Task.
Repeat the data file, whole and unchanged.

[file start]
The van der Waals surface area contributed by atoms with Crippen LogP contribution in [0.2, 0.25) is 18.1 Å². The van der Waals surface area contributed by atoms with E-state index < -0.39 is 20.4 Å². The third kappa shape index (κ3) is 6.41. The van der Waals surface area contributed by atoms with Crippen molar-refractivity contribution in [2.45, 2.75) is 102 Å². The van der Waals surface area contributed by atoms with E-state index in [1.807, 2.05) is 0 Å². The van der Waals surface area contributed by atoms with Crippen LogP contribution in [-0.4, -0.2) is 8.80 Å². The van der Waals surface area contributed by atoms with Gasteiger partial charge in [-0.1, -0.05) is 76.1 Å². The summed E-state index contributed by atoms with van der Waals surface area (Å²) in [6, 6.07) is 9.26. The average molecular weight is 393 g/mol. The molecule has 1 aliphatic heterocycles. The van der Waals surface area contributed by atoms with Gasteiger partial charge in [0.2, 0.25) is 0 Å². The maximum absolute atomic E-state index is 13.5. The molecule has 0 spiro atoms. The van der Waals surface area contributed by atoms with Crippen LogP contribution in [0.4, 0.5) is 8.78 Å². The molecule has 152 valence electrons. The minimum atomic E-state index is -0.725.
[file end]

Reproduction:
The van der Waals surface area contributed by atoms with Crippen LogP contribution in [0.2, 0.25) is 18.1 Å². The van der Waals surface area contributed by atoms with E-state index < -0.39 is 20.4 Å². The third kappa shape index (κ3) is 6.41. The van der Waals surface area contributed by atoms with Crippen molar-refractivity contribution in [2.45, 2.75) is 102 Å². The van der Waals surface area contributed by atoms with E-state index in [1.807, 2.05) is 0 Å². The van der Waals surface area contributed by atoms with Crippen LogP contribution in [-0.4, -0.2) is 8.80 Å². The van der Waals surface area contributed by atoms with Gasteiger partial charge in [-0.1, -0.05) is 76.1 Å². The summed E-state index contributed by atoms with van der Waals surface area (Å²) in [6, 6.07) is 9.26. The average molecular weight is 393 g/mol. The molecule has 1 aliphatic heterocycles. The van der Waals surface area contributed by atoms with Gasteiger partial charge in [0.2, 0.25) is 0 Å². The maximum absolute atomic E-state index is 13.5. The molecule has 0 spiro atoms. The van der Waals surface area contributed by atoms with Crippen LogP contribution in [0.4, 0.5) is 8.78 Å². The molecule has 152 valence electrons. The minimum atomic E-state index is -0.725.